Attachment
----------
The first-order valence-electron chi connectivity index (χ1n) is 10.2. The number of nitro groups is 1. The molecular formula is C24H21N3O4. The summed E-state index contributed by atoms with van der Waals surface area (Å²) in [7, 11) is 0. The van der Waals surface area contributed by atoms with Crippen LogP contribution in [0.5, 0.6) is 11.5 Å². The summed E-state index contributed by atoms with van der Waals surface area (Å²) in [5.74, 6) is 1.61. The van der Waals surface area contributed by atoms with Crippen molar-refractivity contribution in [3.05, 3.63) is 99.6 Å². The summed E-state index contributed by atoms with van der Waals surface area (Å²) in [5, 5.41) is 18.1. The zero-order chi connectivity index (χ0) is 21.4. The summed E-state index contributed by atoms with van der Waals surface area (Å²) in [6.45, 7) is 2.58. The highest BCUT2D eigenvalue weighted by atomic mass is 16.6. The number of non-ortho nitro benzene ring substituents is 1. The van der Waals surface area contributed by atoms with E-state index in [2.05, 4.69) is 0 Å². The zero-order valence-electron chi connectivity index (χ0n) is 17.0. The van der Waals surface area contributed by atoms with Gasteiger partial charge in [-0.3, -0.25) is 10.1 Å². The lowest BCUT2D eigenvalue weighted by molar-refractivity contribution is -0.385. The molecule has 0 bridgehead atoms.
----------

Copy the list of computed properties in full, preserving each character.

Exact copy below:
The first-order valence-electron chi connectivity index (χ1n) is 10.2. The number of nitro groups is 1. The molecular formula is C24H21N3O4. The summed E-state index contributed by atoms with van der Waals surface area (Å²) in [7, 11) is 0. The van der Waals surface area contributed by atoms with Crippen LogP contribution in [0.5, 0.6) is 11.5 Å². The summed E-state index contributed by atoms with van der Waals surface area (Å²) in [5.74, 6) is 1.61. The van der Waals surface area contributed by atoms with Crippen molar-refractivity contribution in [3.05, 3.63) is 99.6 Å². The summed E-state index contributed by atoms with van der Waals surface area (Å²) in [5, 5.41) is 18.1. The zero-order chi connectivity index (χ0) is 21.4. The summed E-state index contributed by atoms with van der Waals surface area (Å²) in [6.45, 7) is 2.58. The highest BCUT2D eigenvalue weighted by atomic mass is 16.6. The number of non-ortho nitro benzene ring substituents is 1. The van der Waals surface area contributed by atoms with E-state index in [2.05, 4.69) is 0 Å². The zero-order valence-electron chi connectivity index (χ0n) is 17.0. The van der Waals surface area contributed by atoms with Gasteiger partial charge in [-0.3, -0.25) is 10.1 Å². The lowest BCUT2D eigenvalue weighted by molar-refractivity contribution is -0.385. The molecule has 0 bridgehead atoms.